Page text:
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#QKeyWest–  Peter O'Leary's win  in IRC 3 earned the Lewmar/Navtec Boat of the Day award for him and the crew of Catapult in yesterday's second day of the Quantum Key West regatta off Florida Keys. Veteran professional Geoff Ewenson is calling tactics for Glimcher, who captured an IRC Sub-Class at Quantum Key West 2013. This year Glimcher is also joined by Irish Olympic sailors Peter O'Leary and Dan O'Grady, part of a work up for this Summer's Commodore's Cup on the Solent.

In the above video skipper Glimcher from New York confirms to Key West interviewer Bill Wagner the Ker 40 is joining the Irish Commodore's Cup team in July in a full on campaign based in the UK. 

After yesterday's performance Catapult now lies second overall, in the ten boat fleet, just three points behind the Swan 42, Vitesse.

IRC 3 was the most competitive class on Tuesday with the top five boats finishing within a minute of each other on elapsed time and the top eight boats inside of three minutes on corrected time.

"What a spectacular day of racing. We had a big build-up and were not disappointed," said Glimcher, who finished just 17 seconds ahead of Vitesse on corrected time. "Winning Boat of the Day is very exciting for the Catapult team."

Rain squalls and wind shifts couldn't put a damper on the competition during Day 2. Multiple storm bands that were quite severe at times challenged the race committees and forced delays. Ultimately, perseverance and patience paid off as Division 1 completed a race while Divisions 2 and 3 got in two each.

"We were seeing massive wind shifts - pre-squall and post-squall. The breeze went in a circle for a while," said Ken Legler, veteran principal race officer on Division 1. "We had to move the signal boat a couple times and once we got a race going we had to move the weather mark a couple times."

After postponing twice, Legler got a start away at 2:25 in the afternoon and it was a wild ride for the five classes competing on Division 1. Doug DeVos, skipper of Quantum Racing, saw 30-plus knots on the wind gauge.

"We saw just about everything out there. On a crazy day like this it's important for everyone to remain calm, which is the way it was on our boat," DeVos said. "You try to keep guessing what will happen, but you don't get too antsy when something different happens. You just have to accept that this is what we have and adjust."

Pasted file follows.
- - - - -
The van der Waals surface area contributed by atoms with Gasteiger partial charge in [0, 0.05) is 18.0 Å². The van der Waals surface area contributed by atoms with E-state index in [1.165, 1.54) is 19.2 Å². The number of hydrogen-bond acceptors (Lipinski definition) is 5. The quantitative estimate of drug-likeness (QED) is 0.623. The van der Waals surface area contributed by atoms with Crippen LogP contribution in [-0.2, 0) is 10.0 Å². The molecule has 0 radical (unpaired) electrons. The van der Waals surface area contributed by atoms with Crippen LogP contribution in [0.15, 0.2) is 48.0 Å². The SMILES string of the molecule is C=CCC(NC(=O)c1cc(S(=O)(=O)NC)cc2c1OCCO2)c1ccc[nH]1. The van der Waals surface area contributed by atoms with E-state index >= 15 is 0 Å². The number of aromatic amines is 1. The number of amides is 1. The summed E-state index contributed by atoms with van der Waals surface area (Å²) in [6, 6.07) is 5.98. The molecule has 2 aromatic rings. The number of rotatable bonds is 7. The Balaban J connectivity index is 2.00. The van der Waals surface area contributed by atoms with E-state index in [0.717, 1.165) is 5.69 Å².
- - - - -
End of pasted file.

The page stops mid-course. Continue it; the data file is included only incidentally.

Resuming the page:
Quantum Racing, with America's Cup veterans Terry Hutchinson and Ed Baird giving DeVos advice on tactics and strategy, scored its third straight victory in the professional-laden 52 Class. DeVos was all smiles to hold a four-point lead over Ran (Niklas Zennstrom, Great Britain) following two challenging days off the Conch Republic.

"We feel really good. How can you not? You just want to keep yourself in the regatta when the conditions are difficult. Our team is not only keeping us in it, they have us winning races," DeVos said.

Caol Ila R, the 69-footer skippered by Alex Schaerer of Newport, R.I., took first place in the Mini Maxi class ahead of 72-foooters Bella Mente and Shockwave. It was the second victory in three races for Caol Ila R, which can benefit from sailing in clean air while the two bigger boats battle it out.

"In a way it's an advantage for them," admitted Mark Mendelblatt, a member of the Shockwave afterguard. "There are times when we can tack on them and push them back, but we also have to be aware of Bella Mente."

Decision maintained the lead in High Performance Class for a second straight day after placing second in the day's lone race behind fellow Carkeek 40 Spookie. It's a tight class with only three points separating the first and fourth place entries.

"We are very evenly-matched with Spookie and it seems like we've been swapping leads with them every leg, which is exciting," said Murray, who also praised the performance of the Farr 400 Rock & Roll and the McConaughy 38 Riot. "Really, any of these boats could win the regatta. They are all well-sailed and it's been great competition so far."

Vitesse, a Swan 42 skippered by Jon Halbert of Dallas, Texas, has displayed superb consistency in placing second in all three races against a tough fleet in IRC 3. Catapult, a Ker 40 owned by Marc Glimcher of New York, has sandwiched a pair of bullets around a seventh and stands second overall with nine points.

"We have a great crew and they are sailing the boat very well in trying conditions," Halbert said. "The wind was all over the place today - we saw everything from five to 35 knots with 30 degree shifts. It was important to anticipate the wind oscillations and change sails accordingly."

Catapult's victory in IRC 3 earned the Lewmar/Navtec Boat of the Day award. Veteran professional Geoff Ewenson is calling tactics for Glimcher, who captured an IRC Sub-Class at Quantum Key West 2013.

IRC 3 was the most competitive class on Tuesday with the top five boats finishing within a minute of each other on elapsed time and the top eight boats inside of three minutes on corrected time.